The Business Ledger Annual Awards for Business Excellence (AABEs) for 2008
On confronting economic worries: “The Hispanic market continues growing and it is a proven buying force. According to the Selig Center at the University of Georgia, the immense buying power of the Hispanic consumers continue to energize the nation’s consumer market, and projections reveal that Hispanics will control about $862 billion in spending power for the year 2007. In fact, Census 2000 showed that more than one person in eight who live in the United States is of Hispanic origin, and that population continues to grow much more rapidly than the non-Hispanic population.”
- Nelly Venecia, President
Nelly Venecia is widely credited as being a strong advocate for Hispanics, especially Hispanic women, in understanding and developing the difficult but surmountable task of assimilating into American culture while preserving their own rich heritage.
Venecia is an advocate for women’s issues, for the Hispanic community in general and for education, an issue that claims special emphasis. Launched four years ago, Venecia Group, which she leads as its president, is operated as a full-service Hispanic marketing firm. She has nine employees, most of whom are recent graduates of Aurora, Loyola and Northern Illinois universities.
It is also a consulting, training and translation company whose early success resulted in Venecia receiving an “Influential Women in Business” award from The Business Ledger in 2005.
The Aurora dynamo, who hails from Mexico City, helps Hispanic women overcome the fears and apprehensions they face when trying to break into American mainstream culture and communications, as well as to see the opportunities that exist for them. For example, one young Hispanic woman who is working on a master’s degree and who holds a management job with a hotel in downtown Chicago, salutes Venecia as her mentor and advisor.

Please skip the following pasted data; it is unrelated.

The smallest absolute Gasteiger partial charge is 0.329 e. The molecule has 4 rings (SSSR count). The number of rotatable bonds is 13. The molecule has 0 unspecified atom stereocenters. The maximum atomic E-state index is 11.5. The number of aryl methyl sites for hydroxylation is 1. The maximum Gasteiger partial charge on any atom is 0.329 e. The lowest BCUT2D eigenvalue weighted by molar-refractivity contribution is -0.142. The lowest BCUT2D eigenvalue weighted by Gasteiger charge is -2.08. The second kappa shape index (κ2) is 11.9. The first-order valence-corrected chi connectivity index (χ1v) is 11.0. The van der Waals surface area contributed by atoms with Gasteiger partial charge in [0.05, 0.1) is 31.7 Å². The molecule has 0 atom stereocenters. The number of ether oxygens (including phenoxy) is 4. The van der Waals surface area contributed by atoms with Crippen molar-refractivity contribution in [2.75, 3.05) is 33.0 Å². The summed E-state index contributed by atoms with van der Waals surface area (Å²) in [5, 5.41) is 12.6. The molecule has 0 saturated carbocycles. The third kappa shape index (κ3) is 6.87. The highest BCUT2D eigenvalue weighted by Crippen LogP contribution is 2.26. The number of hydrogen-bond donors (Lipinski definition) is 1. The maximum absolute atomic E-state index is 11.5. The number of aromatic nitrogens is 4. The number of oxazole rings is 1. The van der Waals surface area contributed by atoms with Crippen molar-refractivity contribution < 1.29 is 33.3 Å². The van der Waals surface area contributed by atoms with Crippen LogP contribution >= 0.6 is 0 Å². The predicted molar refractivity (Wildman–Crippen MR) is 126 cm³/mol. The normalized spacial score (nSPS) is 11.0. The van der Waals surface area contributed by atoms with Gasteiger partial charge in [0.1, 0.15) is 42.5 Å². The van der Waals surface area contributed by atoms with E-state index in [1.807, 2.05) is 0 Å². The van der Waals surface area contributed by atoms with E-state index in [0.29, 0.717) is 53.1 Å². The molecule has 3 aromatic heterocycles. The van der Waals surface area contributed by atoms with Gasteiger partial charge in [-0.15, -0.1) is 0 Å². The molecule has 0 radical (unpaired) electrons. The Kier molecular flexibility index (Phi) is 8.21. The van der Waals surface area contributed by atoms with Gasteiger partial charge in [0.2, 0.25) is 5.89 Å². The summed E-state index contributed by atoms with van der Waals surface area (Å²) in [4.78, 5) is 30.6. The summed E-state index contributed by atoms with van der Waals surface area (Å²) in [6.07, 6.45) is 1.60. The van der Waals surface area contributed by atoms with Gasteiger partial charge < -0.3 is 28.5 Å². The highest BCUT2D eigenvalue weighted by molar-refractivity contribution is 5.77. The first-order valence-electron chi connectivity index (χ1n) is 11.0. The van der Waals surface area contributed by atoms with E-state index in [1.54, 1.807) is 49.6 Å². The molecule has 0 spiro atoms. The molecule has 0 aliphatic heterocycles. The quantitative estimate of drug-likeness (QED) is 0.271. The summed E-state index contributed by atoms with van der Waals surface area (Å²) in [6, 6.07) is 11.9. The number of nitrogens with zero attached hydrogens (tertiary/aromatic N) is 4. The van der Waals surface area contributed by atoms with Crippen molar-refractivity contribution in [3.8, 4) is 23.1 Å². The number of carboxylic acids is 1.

“Nelly prepared me with truth for a realistic workforce,” says the young professional woman. “She has always been honest about what to expect from different environments, (such as) not-for-profits, entrepreneurships and corporate America. She highlights a person’s individual strengths and politely reaches out to develop weaknesses.”
The organization’s clients include the city of Aurora, Kane County and the state of Illinois, Heritage YMCA of Naperville and business customers, including Old Second National Bank.
Venecia says her organization was created to address the high demands of doing business in a global marketplace and the recognized challenge of developing loyal relationships across cultures. “Our sensitivity to multi-cultural issues enables us to position our clients to succeed in reaching the Hispanic market,” she explains.
With a strong personal presence in the community, Venecia is a regular speaker at Aurora University’s Latin American Student Association and the Women in Management Association. She launched a job training program at St. Nicholas Church, the largest Hispanic church in Kane County, and formerly served on the board of the League of Latin American Citizens.